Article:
This is the first time after the year 2002, the Government of Canada increased the immigration processing fees, effective as of 9:00 AM EDT on April 30, 2020. To adjust to the increasing program and service delivery costs, IRCC (Immigration, Refugees, and Citizenship Canada) made changes to most of the economic immigration programs, except for caregivers.
If you filed your application prior to this date and time, your processing fees would be the same as before however, any applications received after 9:00 AM EDT on April 30, 2020, will have to make the new payment, else the applications will be returned to the applicants as incomplete.
The fees for permanent residence have not been increased since the past 18 years, and they do not reflect the rise in inflation. Hence, the changes have been made to balance the cost of service for the newcomers in Canada and the fees paid by them, such that there is also a reasonable balance between the taxpayer and the applicants applying for the Canadian immigration process.
• Fees for principal applicants of the Economic business class (including self-employed, start-up visa, Quebec investor, Quebec entrepreneur, and Quebec self-employed) will increase from $1,050 to $1,575 (an increase of 50%).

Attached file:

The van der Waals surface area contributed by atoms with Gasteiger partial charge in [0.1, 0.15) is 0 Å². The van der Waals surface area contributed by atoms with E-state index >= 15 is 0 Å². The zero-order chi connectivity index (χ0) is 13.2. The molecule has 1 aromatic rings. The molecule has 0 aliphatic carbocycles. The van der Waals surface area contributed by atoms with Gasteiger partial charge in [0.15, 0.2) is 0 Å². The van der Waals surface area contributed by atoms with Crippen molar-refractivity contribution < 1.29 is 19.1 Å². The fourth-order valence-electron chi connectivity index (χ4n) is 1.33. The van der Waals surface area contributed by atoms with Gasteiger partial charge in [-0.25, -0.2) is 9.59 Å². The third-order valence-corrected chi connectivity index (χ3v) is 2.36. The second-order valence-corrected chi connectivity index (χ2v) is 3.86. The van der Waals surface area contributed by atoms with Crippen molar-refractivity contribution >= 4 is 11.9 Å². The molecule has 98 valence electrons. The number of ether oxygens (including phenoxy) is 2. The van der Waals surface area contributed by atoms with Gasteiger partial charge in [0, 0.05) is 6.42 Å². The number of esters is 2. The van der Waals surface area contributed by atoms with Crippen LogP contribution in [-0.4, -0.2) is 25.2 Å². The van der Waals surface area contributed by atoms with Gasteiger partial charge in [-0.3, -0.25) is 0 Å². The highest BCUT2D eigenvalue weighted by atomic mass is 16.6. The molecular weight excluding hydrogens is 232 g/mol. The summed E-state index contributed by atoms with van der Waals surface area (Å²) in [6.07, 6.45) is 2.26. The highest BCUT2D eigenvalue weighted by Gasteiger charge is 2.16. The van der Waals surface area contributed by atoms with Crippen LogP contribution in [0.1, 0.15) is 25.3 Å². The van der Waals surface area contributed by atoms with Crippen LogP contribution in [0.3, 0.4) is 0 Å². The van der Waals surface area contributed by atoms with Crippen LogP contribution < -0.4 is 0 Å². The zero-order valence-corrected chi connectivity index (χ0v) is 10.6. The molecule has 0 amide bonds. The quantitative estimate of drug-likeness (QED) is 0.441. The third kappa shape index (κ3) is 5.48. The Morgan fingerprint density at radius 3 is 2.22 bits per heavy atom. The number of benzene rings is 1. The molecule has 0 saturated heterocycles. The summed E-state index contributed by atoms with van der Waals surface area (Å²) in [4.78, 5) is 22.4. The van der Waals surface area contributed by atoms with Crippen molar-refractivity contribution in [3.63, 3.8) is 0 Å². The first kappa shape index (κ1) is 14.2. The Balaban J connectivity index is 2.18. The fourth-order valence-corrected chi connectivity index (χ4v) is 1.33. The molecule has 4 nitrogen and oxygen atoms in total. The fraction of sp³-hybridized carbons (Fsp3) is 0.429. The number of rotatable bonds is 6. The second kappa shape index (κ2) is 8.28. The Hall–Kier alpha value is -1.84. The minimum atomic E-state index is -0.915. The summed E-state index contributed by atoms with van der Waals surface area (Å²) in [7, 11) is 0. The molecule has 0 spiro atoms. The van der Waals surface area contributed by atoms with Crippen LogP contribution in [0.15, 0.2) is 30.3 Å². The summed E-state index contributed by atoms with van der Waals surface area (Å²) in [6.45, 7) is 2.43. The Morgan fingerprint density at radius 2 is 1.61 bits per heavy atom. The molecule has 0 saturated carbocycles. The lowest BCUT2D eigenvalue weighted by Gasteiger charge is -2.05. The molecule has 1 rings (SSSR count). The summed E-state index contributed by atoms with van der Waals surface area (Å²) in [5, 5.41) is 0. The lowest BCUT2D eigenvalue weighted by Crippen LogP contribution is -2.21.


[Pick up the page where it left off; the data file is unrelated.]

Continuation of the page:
• Fees for principal applicants of the Economic non-business class will go from $550 to $825 (an increase of 50%). Note: This increase will not apply to fees for principal applicants and their families in the Caregivers programs, which will remain unchanged.
• Fees for spouses or common-law partners of all Economic classes will go from $550 to $825 (an increase of 50%).
• Fees for dependent children of all Economic classes will go from $150 to $225 (an increase of 50%).
• The right of the permanent resident fee will increase from $490 to $500 (an increase of 2%).
In addition to this, the fees are to be adjusted automatically for inflation every 2 years by the applicable Consumer Price Index (CPI) increase, rounded to the nearest $5 for the permanent residence applications starting from 2022, which includes the economic, family and humanitarian programs.
Canada’s fees for immigration are comparatively less expensive than the other countries having similar migration systems, such as New Zealand, Australia, the United Kingdom and the United States. So, these changes also ensure that Canada remains competitive in the process and in-line.
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